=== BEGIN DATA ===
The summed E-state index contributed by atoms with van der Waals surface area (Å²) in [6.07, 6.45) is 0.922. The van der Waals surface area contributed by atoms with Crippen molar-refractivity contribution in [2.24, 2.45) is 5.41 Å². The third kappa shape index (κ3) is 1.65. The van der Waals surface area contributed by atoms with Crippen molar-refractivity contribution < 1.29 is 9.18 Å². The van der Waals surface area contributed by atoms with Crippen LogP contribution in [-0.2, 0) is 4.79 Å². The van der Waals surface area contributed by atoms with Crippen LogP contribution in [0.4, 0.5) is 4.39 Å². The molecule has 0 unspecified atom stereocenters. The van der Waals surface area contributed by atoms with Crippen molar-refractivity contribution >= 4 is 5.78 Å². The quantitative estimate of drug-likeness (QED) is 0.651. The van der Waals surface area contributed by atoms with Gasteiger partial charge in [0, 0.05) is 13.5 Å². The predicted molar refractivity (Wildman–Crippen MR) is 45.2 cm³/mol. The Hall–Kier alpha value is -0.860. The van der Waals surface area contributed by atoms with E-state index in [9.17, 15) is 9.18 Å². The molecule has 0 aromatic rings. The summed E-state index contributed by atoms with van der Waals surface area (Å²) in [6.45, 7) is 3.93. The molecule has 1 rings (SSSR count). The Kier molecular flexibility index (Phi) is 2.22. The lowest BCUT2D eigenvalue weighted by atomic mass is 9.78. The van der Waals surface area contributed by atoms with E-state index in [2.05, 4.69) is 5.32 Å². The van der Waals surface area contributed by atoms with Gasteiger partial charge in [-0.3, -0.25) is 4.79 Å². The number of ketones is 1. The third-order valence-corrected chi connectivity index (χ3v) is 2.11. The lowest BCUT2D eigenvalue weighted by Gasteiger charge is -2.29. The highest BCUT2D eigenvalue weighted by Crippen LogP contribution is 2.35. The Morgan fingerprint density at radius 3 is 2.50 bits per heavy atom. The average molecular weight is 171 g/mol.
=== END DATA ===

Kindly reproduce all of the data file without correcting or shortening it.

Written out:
The summed E-state index contributed by atoms with van der Waals surface area (Å²) in [6.07, 6.45) is 0.922. The van der Waals surface area contributed by atoms with Crippen molar-refractivity contribution in [2.24, 2.45) is 5.41 Å². The third kappa shape index (κ3) is 1.65. The van der Waals surface area contributed by atoms with Crippen molar-refractivity contribution < 1.29 is 9.18 Å². The van der Waals surface area contributed by atoms with Crippen LogP contribution in [-0.2, 0) is 4.79 Å². The van der Waals surface area contributed by atoms with Crippen LogP contribution in [0.4, 0.5) is 4.39 Å². The molecule has 0 unspecified atom stereocenters. The van der Waals surface area contributed by atoms with Crippen molar-refractivity contribution >= 4 is 5.78 Å². The quantitative estimate of drug-likeness (QED) is 0.651. The van der Waals surface area contributed by atoms with Gasteiger partial charge in [0, 0.05) is 13.5 Å². The predicted molar refractivity (Wildman–Crippen MR) is 45.2 cm³/mol. The Hall–Kier alpha value is -0.860. The van der Waals surface area contributed by atoms with E-state index in [9.17, 15) is 9.18 Å². The molecule has 0 aromatic rings. The summed E-state index contributed by atoms with van der Waals surface area (Å²) in [6.45, 7) is 3.93. The molecule has 1 rings (SSSR count). The Kier molecular flexibility index (Phi) is 2.22. The lowest BCUT2D eigenvalue weighted by atomic mass is 9.78. The van der Waals surface area contributed by atoms with E-state index in [2.05, 4.69) is 5.32 Å². The van der Waals surface area contributed by atoms with Gasteiger partial charge in [-0.3, -0.25) is 4.79 Å². The number of ketones is 1. The third-order valence-corrected chi connectivity index (χ3v) is 2.11. The lowest BCUT2D eigenvalue weighted by Gasteiger charge is -2.29. The highest BCUT2D eigenvalue weighted by Crippen LogP contribution is 2.35. The Morgan fingerprint density at radius 3 is 2.50 bits per heavy atom. The average molecular weight is 171 g/mol.